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Tip of the Week

Lock Stock And USB Drive

Here’s a neat little freeware utility for locking your PC while you are way from your desk for a short while, and it couldn’t be simpler to use. All you have to do is whip out your USB drive ‘key’ and the computer goes into lockdown mode. When you return just pop the drive back in and it’s ready to use again. It’s called Winlockr and it works with any USB flash drive, or card reader, and the only limitation that we can see is that it doesn’t work properly on Windows 8. It only takes a minute to configure, and in case you’re worried, there’s a backdoor, just in case you loose your key. Incidentally, a similar, but obscure facility, called Syskey (type that into a search box), has been built into Windows since the mid 1990s but in 1999 it was show to be vulnerable and although it was later patched and beefed up it is still a bit of a palaver to set up, and not that intuitive to use.


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News Briefs

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Graphene Screen Flexible Solution

Back in the 1960s lasers were famously described as a solution looking for a problem, and we all know how that turned out… Well, the new wonder material Graphene has been suffering form the same problem. This remarkable two-dimensional carbon-based crystalline material has many wondrous properties and a lot of people are working on ways to do amazing things with the stuff, but so far there’s been little that you can put your fingers, let alone spend your money on but here’s another future use that looks quite promising, this time from the University of Cambridge Graphene Centre. It’s a flat and flexible display, with Graphene replacing the normally inflexible metal and ceramic electrodes, which are deposited on the screen’s backpane layer. As an added bonus the screens can also be manufactured, or rather printed, on a roll, at relatively low temperatures, which in theory reduces cost and complexity. The prototype screen has a relatively modest 150dip resolution but the developers are working towards flexible LCD and OLED displays with improved performance for colour video displays that could be incorporated in various forms of wearable technology. We will be keeping our eyes on this one, probably...


One’s Hot, The Other’s Not, Probably…

First some hot news for owners of Compaq and HP laptops, notebooks and charging stations sold between September 2010 and June 2012, buy a fire extinguisher! It appears that there have been upwards of 29 incidents (overheating and small fires) in or around the power cords. Thankfully it only concerns the cable and it’s easily identified, and HP will replace it free of charge. The code to look out for is LS-15 and this can be found moulded into the connector at the adaptor end of the cord.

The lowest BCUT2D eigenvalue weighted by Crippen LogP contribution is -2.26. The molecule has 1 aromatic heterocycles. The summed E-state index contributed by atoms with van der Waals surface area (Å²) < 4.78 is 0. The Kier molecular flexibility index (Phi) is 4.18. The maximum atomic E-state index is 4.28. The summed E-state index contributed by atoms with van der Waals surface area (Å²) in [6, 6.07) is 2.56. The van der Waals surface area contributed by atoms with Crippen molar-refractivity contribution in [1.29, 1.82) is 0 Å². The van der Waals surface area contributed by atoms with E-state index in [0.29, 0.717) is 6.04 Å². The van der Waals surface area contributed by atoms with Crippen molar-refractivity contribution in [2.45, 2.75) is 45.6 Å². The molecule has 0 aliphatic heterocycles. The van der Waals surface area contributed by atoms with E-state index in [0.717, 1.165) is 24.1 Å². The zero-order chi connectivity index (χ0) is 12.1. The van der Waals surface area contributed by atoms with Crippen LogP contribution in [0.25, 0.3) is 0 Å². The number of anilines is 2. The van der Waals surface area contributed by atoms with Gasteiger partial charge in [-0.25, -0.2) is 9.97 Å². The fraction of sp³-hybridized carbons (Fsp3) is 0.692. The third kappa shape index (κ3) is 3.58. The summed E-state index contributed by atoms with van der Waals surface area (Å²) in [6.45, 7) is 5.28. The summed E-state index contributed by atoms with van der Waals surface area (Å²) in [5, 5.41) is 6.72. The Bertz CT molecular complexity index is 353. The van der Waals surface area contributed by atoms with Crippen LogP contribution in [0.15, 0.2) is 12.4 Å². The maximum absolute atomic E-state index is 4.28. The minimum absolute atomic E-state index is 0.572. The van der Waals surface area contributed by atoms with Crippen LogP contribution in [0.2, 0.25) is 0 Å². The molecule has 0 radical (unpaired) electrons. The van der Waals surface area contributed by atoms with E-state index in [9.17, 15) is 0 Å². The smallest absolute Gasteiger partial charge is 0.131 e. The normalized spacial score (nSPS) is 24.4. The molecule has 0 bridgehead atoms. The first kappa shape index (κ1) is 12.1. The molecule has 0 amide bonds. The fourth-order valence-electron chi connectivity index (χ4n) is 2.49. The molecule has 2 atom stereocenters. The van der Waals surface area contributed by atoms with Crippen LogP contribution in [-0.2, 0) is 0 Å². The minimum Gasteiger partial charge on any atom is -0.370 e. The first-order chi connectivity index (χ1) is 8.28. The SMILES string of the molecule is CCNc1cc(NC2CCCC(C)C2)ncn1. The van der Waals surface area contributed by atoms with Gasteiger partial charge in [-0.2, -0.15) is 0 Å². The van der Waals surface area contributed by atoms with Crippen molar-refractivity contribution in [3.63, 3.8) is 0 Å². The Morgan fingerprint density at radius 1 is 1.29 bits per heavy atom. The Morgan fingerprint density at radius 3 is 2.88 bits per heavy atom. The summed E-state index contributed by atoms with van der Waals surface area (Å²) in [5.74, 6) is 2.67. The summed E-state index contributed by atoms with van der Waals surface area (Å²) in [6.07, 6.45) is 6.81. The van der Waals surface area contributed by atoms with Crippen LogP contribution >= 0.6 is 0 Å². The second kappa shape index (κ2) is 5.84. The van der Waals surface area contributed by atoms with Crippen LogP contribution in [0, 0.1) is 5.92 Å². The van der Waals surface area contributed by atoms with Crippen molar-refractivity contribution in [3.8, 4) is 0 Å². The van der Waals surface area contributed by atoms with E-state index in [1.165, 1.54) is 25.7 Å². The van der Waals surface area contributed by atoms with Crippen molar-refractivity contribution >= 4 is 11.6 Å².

What’s not hot, apparently, is the Microsoft Surface Pro 3, and this is in spite of some models displaying a thermometer overheating icon on the screen. MS maintains that only a small number of units are affected, and the appearance of the Thermometer Gauge icon is down to a software glitch, which is begin addressed by a soon to be released update. Some users disagree and claim that their tablets really do become too hot to handle, and it’s quite possible they are right with so much powerful technology shoehorned into such a thin and poorly ventilated case, but we’ll have to wait and see until after the update is released, which will probably be in amongst the scheduled Surface updates on September 9th.



Dodgy Diallers

Our thanks to PCWorld (the US webzine, not the shop) for alerting us to something new to worry about. It appears that some smartphone apps, and Facebook Messenger has been cited as an example, may have a security loophole that could be exploited to make expensive premium rate phone calls. It’s all down to the way some apps display a phone number as a link. Danish software developer has discovered that some apps do not enable the necessary warning or permission step and will make the call without asking the user. He has found a way to use this behaviour on a web page, using JavaScript code, so in theory all the unwary user has to do is click on a link to visit a web page on their mobile, the code is triggered and the phone dials the premium rate number, which the user may not know about until they get their next bill. So far this vulnerability doesn’t seem to have made it into the wild and been used for malicious purposes, and hopefully now that app developers have been warned it won’t become a threat but it would be wise to take care when clicking on web links and keep an eye on your phone when doing so, to make sure it’s not racking up your bills.